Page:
Other Lives – Rituals

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Rating: ★★★½ ·

Over the years, Oklahoma’s Other Lives have built a reputation for themselves as the creators of cinematically sweeping rock music; their first two full-length albums were delightful examples of this unique style, with the more recent of those two, Tamer Animals, showing the growth of the band and their ability to evolve their sound. Rituals, their third full-length attempts to pursue this growth in a different direction via the incorporation of more electronic elements into the mix.

So how does a band that knocked their last album of grand and dramatic music out of the park introduce their audiences to a new spin on their sound? Well, in true Other Lives fashion, “Fair Weather,” the opening track, begins this adjustment subtly. This slow moving song doesn’t seem to be so different from what we’ve heard before from the band, but soon you pick up on more of the use of what sounds like synth or artificial drum beats, evoking a sort of cool groove that sets the tone for the rest of the album. The instrumentation on here is less folk influenced rock and more carefully crafted electro-inspired simmering rock.

This third album shows the band shifting to a subtler sound overall; a bit of the drama that the last album possessed is replaced with sleek smoothness, which works in some places, but falls slightly short of my high expectations in others. Take second track “Pattern” as a prime example of where this works well—the whole song is lined with fierce violin part that never stops, whose immovable presence creates a bridge between the other parts of the song. Similarly, this violin part is mirrored by tinkling piano that shows the level of nuance that this band is so good at. The vocals here are almost entirely falsetto, making for a swirling mix of high and low elements. Another delightful track that shows the smooth approach from the band is “Easy Way Out,” which uses Jesse Tabish’s smokily sinister vocals to assures us that “we can find an easy way out–” and man do I believe him. While neither of these songs really go far away from where they begin, they both use suspense to hold you in their grasp.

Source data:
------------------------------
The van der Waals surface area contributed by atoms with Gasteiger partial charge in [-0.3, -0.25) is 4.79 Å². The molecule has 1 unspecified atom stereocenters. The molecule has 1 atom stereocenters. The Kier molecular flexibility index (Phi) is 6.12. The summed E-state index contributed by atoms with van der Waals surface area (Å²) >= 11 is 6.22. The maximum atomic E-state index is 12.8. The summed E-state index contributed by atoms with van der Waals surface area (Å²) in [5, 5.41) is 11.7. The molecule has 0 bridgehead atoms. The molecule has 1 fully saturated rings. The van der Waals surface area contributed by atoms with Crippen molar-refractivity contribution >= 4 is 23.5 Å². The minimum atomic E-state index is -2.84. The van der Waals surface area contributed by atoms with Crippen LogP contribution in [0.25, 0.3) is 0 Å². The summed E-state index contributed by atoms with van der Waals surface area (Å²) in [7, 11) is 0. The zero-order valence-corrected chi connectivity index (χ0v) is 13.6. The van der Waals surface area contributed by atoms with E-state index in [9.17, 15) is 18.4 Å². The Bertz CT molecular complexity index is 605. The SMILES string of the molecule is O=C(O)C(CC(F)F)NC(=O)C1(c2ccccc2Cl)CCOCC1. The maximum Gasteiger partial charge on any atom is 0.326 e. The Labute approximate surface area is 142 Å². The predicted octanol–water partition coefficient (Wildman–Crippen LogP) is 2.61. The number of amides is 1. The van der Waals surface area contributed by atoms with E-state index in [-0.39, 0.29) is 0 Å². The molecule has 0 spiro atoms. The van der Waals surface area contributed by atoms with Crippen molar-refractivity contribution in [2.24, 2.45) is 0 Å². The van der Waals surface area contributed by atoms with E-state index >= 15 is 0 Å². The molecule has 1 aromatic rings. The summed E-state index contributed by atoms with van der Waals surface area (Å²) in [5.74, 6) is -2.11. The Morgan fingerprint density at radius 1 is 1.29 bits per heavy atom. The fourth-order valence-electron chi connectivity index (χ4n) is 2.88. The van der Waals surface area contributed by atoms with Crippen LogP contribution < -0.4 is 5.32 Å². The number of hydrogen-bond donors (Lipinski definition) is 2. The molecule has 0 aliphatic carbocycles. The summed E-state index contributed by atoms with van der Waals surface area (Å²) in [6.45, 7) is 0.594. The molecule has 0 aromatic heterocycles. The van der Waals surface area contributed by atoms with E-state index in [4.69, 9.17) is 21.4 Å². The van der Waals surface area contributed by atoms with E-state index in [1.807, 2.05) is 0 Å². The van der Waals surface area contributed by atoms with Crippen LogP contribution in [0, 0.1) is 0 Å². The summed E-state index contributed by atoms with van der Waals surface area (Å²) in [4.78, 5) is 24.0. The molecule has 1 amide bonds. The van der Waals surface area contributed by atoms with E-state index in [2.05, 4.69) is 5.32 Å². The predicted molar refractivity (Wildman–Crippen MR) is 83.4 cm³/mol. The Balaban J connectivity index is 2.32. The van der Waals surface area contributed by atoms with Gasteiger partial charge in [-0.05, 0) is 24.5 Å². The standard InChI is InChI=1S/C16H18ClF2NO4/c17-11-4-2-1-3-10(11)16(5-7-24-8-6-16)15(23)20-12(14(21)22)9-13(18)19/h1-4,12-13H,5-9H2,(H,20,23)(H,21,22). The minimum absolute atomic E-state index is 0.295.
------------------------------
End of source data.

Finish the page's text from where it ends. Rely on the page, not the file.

Rituals provides us with some more great tracks to add to our listening catalogue from Other Lives, but on the whole it doesn’t make the same leaps and bounds that their sophomore effort did. The sound is still engaging, and the addition of electronic elements works well with the orchestral and grand sound that this band has made their own, but I find myself feeling like I’m missing a little something. Regardless, if you haven’t already fallen in love with Other Lives, there’s really no excuse anymore: pick up Rituals and let the slow crawling sound take you over to the darkness that this band does so well.

 

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